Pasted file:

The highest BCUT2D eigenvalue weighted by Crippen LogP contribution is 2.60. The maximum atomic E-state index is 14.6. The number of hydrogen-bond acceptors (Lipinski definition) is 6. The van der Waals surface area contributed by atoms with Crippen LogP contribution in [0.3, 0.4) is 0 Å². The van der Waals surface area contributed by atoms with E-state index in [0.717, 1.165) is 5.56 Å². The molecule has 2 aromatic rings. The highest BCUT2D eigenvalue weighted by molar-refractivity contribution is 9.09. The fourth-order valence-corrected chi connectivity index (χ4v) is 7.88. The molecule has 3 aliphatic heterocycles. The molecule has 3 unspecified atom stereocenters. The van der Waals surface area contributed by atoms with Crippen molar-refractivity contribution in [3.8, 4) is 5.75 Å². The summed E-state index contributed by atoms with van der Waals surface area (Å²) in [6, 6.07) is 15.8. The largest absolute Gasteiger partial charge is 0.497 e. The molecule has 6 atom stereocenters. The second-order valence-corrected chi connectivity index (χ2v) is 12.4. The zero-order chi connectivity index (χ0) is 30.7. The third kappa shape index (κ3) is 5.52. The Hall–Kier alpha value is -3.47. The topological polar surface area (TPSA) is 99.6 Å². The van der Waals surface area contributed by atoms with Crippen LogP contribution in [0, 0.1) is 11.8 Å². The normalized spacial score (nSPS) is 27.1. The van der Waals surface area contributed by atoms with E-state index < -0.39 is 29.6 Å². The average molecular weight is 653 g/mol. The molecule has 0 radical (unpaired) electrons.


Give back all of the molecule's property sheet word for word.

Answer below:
The highest BCUT2D eigenvalue weighted by Crippen LogP contribution is 2.60. The maximum atomic E-state index is 14.6. The number of hydrogen-bond acceptors (Lipinski definition) is 6. The van der Waals surface area contributed by atoms with Crippen LogP contribution in [0.3, 0.4) is 0 Å². The van der Waals surface area contributed by atoms with E-state index in [0.717, 1.165) is 5.56 Å². The molecule has 2 aromatic rings. The highest BCUT2D eigenvalue weighted by molar-refractivity contribution is 9.09. The fourth-order valence-corrected chi connectivity index (χ4v) is 7.88. The molecule has 3 aliphatic heterocycles. The molecule has 3 unspecified atom stereocenters. The van der Waals surface area contributed by atoms with Crippen molar-refractivity contribution in [3.8, 4) is 5.75 Å². The summed E-state index contributed by atoms with van der Waals surface area (Å²) in [6, 6.07) is 15.8. The largest absolute Gasteiger partial charge is 0.497 e. The molecule has 6 atom stereocenters. The second-order valence-corrected chi connectivity index (χ2v) is 12.4. The zero-order chi connectivity index (χ0) is 30.7. The third kappa shape index (κ3) is 5.52. The Hall–Kier alpha value is -3.47. The topological polar surface area (TPSA) is 99.6 Å². The van der Waals surface area contributed by atoms with Crippen LogP contribution in [0, 0.1) is 11.8 Å². The normalized spacial score (nSPS) is 27.1. The van der Waals surface area contributed by atoms with E-state index < -0.39 is 29.6 Å². The average molecular weight is 653 g/mol. The molecule has 0 radical (unpaired) electrons.